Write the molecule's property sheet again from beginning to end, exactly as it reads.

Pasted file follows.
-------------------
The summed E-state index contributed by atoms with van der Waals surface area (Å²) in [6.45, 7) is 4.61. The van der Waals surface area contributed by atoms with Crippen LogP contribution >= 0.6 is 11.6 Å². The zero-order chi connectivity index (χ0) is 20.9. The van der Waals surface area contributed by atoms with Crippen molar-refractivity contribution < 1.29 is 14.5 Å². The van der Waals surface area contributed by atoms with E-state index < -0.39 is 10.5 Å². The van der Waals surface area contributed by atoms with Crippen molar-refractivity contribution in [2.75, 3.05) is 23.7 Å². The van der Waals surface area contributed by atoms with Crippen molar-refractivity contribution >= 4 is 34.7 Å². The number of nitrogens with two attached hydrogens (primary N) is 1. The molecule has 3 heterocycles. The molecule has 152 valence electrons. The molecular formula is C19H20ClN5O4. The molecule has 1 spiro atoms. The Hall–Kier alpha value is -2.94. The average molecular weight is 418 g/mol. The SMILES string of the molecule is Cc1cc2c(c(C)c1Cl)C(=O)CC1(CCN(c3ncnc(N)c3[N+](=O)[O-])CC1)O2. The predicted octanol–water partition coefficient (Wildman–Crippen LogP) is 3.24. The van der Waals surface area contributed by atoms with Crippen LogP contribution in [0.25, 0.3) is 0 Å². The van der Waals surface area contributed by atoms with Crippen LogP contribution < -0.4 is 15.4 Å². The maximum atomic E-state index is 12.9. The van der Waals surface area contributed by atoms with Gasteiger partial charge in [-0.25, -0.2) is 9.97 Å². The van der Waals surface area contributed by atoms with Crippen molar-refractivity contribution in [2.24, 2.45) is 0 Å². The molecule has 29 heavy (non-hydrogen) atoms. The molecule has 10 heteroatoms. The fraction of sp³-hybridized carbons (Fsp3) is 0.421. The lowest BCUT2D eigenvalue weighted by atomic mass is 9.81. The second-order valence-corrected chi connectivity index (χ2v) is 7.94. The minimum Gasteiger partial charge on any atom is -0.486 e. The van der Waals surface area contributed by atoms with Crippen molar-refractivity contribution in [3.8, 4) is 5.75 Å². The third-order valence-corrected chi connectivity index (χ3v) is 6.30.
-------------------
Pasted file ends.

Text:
The summed E-state index contributed by atoms with van der Waals surface area (Å²) in [6.45, 7) is 4.61. The van der Waals surface area contributed by atoms with Crippen LogP contribution >= 0.6 is 11.6 Å². The zero-order chi connectivity index (χ0) is 20.9. The van der Waals surface area contributed by atoms with Crippen molar-refractivity contribution < 1.29 is 14.5 Å². The van der Waals surface area contributed by atoms with E-state index < -0.39 is 10.5 Å². The van der Waals surface area contributed by atoms with Crippen molar-refractivity contribution in [2.75, 3.05) is 23.7 Å². The van der Waals surface area contributed by atoms with Crippen molar-refractivity contribution >= 4 is 34.7 Å². The number of nitrogens with two attached hydrogens (primary N) is 1. The molecule has 3 heterocycles. The molecule has 152 valence electrons. The molecular formula is C19H20ClN5O4. The molecule has 1 spiro atoms. The Hall–Kier alpha value is -2.94. The average molecular weight is 418 g/mol. The SMILES string of the molecule is Cc1cc2c(c(C)c1Cl)C(=O)CC1(CCN(c3ncnc(N)c3[N+](=O)[O-])CC1)O2. The predicted octanol–water partition coefficient (Wildman–Crippen LogP) is 3.24. The van der Waals surface area contributed by atoms with Crippen LogP contribution in [0.25, 0.3) is 0 Å². The van der Waals surface area contributed by atoms with Crippen LogP contribution < -0.4 is 15.4 Å². The maximum atomic E-state index is 12.9. The van der Waals surface area contributed by atoms with Gasteiger partial charge in [-0.25, -0.2) is 9.97 Å². The van der Waals surface area contributed by atoms with Crippen molar-refractivity contribution in [2.24, 2.45) is 0 Å². The molecule has 29 heavy (non-hydrogen) atoms. The molecule has 10 heteroatoms. The fraction of sp³-hybridized carbons (Fsp3) is 0.421. The lowest BCUT2D eigenvalue weighted by atomic mass is 9.81. The second-order valence-corrected chi connectivity index (χ2v) is 7.94. The minimum Gasteiger partial charge on any atom is -0.486 e. The van der Waals surface area contributed by atoms with Crippen molar-refractivity contribution in [3.8, 4) is 5.75 Å². The third-order valence-corrected chi connectivity index (χ3v) is 6.30.